11 bars in Champaign's Campustown area are accused of promoting and hosting drinking games last month. Mayor and Liquor Commissioner Jerry Schweighart has issued complaints accusing the bars of violating the Illinois Happy-Hour statute, by encouraging binge drinking and providing special discounts.
The activity occurred during the fall Bar-Scramble that Schweighart says attracted over a thousand participants to Campustown bars on November 7th. He says participants played games in which their scores determined how much they were to drink. Schweighart says he's been a long-time opponent of such drinking games, and he's surprised that so many bars took part.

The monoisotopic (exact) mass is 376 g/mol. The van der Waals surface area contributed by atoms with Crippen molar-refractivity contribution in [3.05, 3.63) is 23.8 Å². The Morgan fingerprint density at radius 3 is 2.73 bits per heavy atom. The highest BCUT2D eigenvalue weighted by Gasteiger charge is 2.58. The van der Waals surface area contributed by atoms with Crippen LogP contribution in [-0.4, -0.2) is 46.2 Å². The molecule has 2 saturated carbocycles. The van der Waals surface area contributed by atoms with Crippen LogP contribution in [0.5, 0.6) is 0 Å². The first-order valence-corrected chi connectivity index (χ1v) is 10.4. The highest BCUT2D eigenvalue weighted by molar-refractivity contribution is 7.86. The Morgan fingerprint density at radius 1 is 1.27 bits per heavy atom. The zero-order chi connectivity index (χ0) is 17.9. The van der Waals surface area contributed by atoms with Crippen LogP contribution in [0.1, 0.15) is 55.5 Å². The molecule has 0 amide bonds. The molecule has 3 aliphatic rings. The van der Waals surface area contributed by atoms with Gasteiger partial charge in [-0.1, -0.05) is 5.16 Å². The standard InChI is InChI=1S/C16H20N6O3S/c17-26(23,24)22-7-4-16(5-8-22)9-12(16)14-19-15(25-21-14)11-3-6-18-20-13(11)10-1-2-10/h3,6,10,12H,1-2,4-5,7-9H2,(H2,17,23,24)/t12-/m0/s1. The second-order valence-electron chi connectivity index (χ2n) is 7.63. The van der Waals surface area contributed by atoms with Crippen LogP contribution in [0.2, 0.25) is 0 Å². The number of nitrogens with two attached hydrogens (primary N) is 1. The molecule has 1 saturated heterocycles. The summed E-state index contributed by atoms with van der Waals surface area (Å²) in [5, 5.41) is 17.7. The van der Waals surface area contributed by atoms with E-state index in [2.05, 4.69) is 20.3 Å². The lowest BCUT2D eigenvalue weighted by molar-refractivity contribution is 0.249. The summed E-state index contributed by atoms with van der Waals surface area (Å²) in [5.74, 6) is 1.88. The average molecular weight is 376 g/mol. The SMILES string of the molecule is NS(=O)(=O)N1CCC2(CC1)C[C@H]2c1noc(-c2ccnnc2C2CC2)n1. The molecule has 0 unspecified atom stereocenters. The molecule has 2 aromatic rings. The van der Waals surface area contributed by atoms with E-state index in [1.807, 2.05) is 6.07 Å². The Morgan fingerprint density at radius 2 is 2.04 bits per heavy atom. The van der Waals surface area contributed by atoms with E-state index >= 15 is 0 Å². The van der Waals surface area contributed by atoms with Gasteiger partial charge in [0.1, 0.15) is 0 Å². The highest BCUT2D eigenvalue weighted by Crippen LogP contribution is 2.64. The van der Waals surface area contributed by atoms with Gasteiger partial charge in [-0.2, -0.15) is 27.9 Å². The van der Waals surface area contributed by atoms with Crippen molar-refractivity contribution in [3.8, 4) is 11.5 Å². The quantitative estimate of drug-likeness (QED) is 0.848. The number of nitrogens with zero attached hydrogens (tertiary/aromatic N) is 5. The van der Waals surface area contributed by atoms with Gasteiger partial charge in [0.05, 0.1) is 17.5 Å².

"They've known for ten years that my rules, they're going to be dealt with very harshly if you involve yourself with drinking games. And by doing this --- an especially in this magnitude. It's kind of in-your-face, we're going to do what we want to
The Barscrambles are held every semester, and sponsored by the Irish Illini, a student group. But Schweighart says this is first time they've been aware of the drinking games, which he was were obvious from the advertising for the event.
The complaints against the 11 bars will be heard at preliminary hearings set for Monday and Tuesday of next week. Schweighart says the bars could accept the penalties the city will propose at that time --- or appeal them to a full hearing, and beyond that to a hearing by state regulators. He says the penalties could range from fines, to something as severe as revocation of a bar's liquor license.
Champaign County State's Attorney Julia Reitz has completed her review of a state police investigation in the October police shooting death of a Champaign teen.